Guadagnino’s latest is a mild disappointment, a coming-of-age road movie featuring two cannibal lovers that rarely comes close to breaking out of its conceptual conceit.
Dir. Luca Guadagnino
2022 | USA | Drama/Horror/Romance | 130 mins | 1.85:1 | English
R21 (passed clean) for strong, bloody and disturbing violent content, language throughout, some sexual content and brief graphic nudity.
Cast: Timothee Chalamet, Taylor Russell, Mark Rylance
Plot: Abandoned by her father, a young woman named Maren embarks on a thousand-mile odyssey through the backroads of America where she meets Lee, a disenfranchised drifter. But despite their best efforts, all roads lead back to their terrifying pasts.
Awards: Won Silver Lion – Best Director & Marcello Mastroianni Award – Best Young Actor or Actress (Venice)
Distributor: Warner Bros
Subject Matter: Slightly Disturbing – Cannibalism; Coming-of-age
Narrative Style: Slightly Complex
Audience Type: Slightly Mainstream
Viewed: In Theatres – The Projector
I’ve been following Luca Guadagnino’s career since his breakthrough film, I Am Love (2009). He would reach even greater fame with Call Me by Your Name (2017). Here, he reunites with Timothee Chalamet in what could be the director’s weakest effort in a long while.
I’ll be a tad more charitable—it’s a mild disappointment to me, though it should appeal to most cinephiles looking for something off-kilter yet somewhat mainstream enough to garner awards buzz.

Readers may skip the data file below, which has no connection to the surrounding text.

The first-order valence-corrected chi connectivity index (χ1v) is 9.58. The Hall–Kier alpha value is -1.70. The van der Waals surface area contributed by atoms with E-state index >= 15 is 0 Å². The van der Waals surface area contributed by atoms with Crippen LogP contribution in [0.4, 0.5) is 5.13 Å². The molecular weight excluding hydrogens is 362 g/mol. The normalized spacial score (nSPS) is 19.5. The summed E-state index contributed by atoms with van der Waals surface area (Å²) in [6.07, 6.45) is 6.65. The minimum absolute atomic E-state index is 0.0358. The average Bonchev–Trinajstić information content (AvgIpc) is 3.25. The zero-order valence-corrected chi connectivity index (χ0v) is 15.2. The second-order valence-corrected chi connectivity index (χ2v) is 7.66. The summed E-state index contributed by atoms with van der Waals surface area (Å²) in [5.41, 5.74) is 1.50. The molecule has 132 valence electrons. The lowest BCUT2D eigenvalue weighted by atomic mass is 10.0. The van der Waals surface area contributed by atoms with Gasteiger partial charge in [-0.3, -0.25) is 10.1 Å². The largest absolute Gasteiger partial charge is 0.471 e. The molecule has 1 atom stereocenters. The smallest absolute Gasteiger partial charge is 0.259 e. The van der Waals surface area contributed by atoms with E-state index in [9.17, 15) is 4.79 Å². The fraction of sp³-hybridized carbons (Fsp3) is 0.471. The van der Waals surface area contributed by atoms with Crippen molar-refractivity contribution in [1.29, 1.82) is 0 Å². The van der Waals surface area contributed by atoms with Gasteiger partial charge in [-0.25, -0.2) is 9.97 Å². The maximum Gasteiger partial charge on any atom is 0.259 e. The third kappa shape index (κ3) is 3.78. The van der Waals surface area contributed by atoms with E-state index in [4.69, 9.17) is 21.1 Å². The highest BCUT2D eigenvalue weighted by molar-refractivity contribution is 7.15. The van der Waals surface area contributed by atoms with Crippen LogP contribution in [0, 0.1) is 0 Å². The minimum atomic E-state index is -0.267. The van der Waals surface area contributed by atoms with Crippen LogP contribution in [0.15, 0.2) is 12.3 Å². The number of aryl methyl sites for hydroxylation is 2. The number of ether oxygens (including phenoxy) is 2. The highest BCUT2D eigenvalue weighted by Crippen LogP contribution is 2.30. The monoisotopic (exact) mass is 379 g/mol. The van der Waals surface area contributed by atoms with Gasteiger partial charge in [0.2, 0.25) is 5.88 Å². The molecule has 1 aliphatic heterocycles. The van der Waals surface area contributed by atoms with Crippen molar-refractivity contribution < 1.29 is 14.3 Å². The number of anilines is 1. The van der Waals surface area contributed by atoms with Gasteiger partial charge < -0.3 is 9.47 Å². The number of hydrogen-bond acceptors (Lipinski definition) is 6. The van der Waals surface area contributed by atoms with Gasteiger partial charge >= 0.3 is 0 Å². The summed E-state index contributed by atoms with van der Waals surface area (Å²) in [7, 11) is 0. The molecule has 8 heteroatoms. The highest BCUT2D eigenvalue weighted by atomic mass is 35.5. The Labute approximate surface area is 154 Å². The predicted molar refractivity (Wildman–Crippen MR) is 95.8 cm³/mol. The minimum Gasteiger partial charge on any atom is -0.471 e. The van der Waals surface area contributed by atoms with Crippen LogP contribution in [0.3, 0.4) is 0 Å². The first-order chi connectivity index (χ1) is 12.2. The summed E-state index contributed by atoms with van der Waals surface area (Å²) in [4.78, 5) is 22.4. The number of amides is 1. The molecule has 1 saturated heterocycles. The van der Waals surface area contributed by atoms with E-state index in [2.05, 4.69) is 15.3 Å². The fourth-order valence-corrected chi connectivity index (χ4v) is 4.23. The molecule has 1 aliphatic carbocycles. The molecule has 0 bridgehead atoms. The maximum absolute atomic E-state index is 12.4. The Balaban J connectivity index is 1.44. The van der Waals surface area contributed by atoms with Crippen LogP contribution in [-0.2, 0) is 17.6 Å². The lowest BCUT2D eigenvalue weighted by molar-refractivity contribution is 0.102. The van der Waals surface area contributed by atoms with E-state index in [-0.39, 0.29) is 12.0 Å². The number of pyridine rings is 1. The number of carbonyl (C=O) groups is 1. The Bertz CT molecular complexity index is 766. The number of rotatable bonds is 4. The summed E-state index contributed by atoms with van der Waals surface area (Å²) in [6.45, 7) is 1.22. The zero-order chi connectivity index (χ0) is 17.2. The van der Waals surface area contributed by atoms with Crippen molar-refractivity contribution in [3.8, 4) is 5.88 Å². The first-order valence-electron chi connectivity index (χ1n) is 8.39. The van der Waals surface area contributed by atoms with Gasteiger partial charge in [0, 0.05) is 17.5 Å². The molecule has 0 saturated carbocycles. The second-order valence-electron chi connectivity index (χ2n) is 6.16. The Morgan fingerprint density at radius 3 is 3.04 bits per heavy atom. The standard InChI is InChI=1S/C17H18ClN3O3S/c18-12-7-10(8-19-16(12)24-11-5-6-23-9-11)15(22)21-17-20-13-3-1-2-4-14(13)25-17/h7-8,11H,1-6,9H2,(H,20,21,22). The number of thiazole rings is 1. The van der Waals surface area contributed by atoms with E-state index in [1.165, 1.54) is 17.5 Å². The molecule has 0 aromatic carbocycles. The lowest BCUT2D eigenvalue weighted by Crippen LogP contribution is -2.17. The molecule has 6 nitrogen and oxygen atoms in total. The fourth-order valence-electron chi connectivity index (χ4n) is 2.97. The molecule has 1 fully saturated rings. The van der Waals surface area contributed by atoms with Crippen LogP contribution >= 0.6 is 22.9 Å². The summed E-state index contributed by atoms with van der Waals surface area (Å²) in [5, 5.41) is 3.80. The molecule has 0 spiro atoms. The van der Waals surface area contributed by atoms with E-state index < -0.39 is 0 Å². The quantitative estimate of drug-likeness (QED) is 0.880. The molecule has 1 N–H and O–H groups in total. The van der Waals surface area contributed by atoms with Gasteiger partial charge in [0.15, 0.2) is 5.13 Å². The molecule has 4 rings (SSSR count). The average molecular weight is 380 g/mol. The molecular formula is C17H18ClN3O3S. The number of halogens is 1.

Guadagnino brings Camille DeAngelis’ novel to the big screen, with the requisite extreme wide shots of the mythic American vistas. These are also the vistas of freedom as two cannibal lovers seek to find themselves within the unknowns of blossoming love, external threats and cosmic fate.
“I don’t trust you. It doesn’t matter if I’m right or wrong about that, it matters that I feel it.”
Taylor Russell (of 2019’s Waves) gives the film’s finest performance opposite Chalamet, and in a few sequences of unease and dread, effortlessly matches veteran actor Mark Rylance, who plays an old cannibal longing for companionship. Not everyone is a cannibal, of course—they are a rare breed, and a metaphor for the outcasts in society with no place of normalcy for them.
The film does go into gory territory but despite its shifts in tone from horror to romance to carefree road movie, Guadagnino’s work rarely comes close to breaking out of its conceptual conceit. What I mean is that Bones and All seems overly fixated on itself—that because it is a studio-backed cannibal movie, it is not obliged to do anything more for its characters.
So whatever fates these human-eating folks meet, we are asked to buy into them. I think films with similar ideas like Only Lovers Left Alive (2013) and Raw (2016) have fared better with their imagination and provocation.